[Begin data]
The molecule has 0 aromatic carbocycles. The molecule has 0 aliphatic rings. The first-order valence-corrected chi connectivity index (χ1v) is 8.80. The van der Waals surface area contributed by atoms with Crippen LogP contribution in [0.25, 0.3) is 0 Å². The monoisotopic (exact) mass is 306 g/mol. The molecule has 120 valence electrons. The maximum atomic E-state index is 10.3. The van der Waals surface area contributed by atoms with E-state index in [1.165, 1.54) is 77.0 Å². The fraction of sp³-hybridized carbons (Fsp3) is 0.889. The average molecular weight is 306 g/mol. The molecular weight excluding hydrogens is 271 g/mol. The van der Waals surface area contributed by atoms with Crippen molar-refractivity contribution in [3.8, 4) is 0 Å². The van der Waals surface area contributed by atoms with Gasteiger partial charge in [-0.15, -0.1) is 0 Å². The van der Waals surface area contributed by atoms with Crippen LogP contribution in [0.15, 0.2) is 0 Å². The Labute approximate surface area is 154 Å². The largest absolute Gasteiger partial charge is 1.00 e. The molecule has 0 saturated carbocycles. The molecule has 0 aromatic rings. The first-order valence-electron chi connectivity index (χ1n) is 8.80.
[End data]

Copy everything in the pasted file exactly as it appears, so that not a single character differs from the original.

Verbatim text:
The molecule has 0 aromatic carbocycles. The molecule has 0 aliphatic rings. The first-order valence-corrected chi connectivity index (χ1v) is 8.80. The van der Waals surface area contributed by atoms with Crippen LogP contribution in [0.25, 0.3) is 0 Å². The monoisotopic (exact) mass is 306 g/mol. The molecule has 120 valence electrons. The maximum atomic E-state index is 10.3. The van der Waals surface area contributed by atoms with E-state index in [1.165, 1.54) is 77.0 Å². The fraction of sp³-hybridized carbons (Fsp3) is 0.889. The average molecular weight is 306 g/mol. The molecular weight excluding hydrogens is 271 g/mol. The van der Waals surface area contributed by atoms with Crippen molar-refractivity contribution in [3.8, 4) is 0 Å². The van der Waals surface area contributed by atoms with Gasteiger partial charge in [-0.15, -0.1) is 0 Å². The van der Waals surface area contributed by atoms with Crippen LogP contribution in [0.15, 0.2) is 0 Å². The Labute approximate surface area is 154 Å². The largest absolute Gasteiger partial charge is 1.00 e. The molecule has 0 saturated carbocycles. The molecule has 0 aromatic rings. The first-order valence-electron chi connectivity index (χ1n) is 8.80.